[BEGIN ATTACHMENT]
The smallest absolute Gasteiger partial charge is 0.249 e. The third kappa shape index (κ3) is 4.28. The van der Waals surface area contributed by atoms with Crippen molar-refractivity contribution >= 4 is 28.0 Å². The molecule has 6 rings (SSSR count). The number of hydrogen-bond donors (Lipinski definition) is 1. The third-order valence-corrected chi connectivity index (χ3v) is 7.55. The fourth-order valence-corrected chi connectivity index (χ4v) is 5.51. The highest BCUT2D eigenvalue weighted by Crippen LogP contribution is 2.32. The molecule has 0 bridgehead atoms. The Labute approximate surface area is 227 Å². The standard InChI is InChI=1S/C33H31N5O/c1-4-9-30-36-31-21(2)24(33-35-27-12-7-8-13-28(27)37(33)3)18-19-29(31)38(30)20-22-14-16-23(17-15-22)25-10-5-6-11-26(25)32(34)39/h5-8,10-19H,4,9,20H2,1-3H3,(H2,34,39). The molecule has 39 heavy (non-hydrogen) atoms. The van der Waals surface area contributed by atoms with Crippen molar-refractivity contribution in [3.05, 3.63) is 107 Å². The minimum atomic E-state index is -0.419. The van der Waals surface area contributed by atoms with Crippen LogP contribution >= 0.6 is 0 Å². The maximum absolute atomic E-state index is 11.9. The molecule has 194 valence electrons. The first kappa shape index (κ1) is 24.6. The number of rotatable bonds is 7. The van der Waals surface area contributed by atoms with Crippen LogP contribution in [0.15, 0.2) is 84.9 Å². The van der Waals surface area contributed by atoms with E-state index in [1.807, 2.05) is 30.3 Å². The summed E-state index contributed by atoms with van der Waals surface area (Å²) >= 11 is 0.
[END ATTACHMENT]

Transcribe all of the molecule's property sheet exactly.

The smallest absolute Gasteiger partial charge is 0.249 e. The third kappa shape index (κ3) is 4.28. The van der Waals surface area contributed by atoms with Crippen molar-refractivity contribution >= 4 is 28.0 Å². The molecule has 6 rings (SSSR count). The number of hydrogen-bond donors (Lipinski definition) is 1. The third-order valence-corrected chi connectivity index (χ3v) is 7.55. The fourth-order valence-corrected chi connectivity index (χ4v) is 5.51. The highest BCUT2D eigenvalue weighted by Crippen LogP contribution is 2.32. The molecule has 0 bridgehead atoms. The Labute approximate surface area is 227 Å². The standard InChI is InChI=1S/C33H31N5O/c1-4-9-30-36-31-21(2)24(33-35-27-12-7-8-13-28(27)37(33)3)18-19-29(31)38(30)20-22-14-16-23(17-15-22)25-10-5-6-11-26(25)32(34)39/h5-8,10-19H,4,9,20H2,1-3H3,(H2,34,39). The molecule has 39 heavy (non-hydrogen) atoms. The van der Waals surface area contributed by atoms with Crippen molar-refractivity contribution in [3.05, 3.63) is 107 Å². The minimum atomic E-state index is -0.419. The van der Waals surface area contributed by atoms with Crippen LogP contribution >= 0.6 is 0 Å². The maximum absolute atomic E-state index is 11.9. The molecule has 194 valence electrons. The first kappa shape index (κ1) is 24.6. The number of rotatable bonds is 7. The van der Waals surface area contributed by atoms with Crippen LogP contribution in [0.15, 0.2) is 84.9 Å². The van der Waals surface area contributed by atoms with E-state index in [1.807, 2.05) is 30.3 Å². The summed E-state index contributed by atoms with van der Waals surface area (Å²) >= 11 is 0.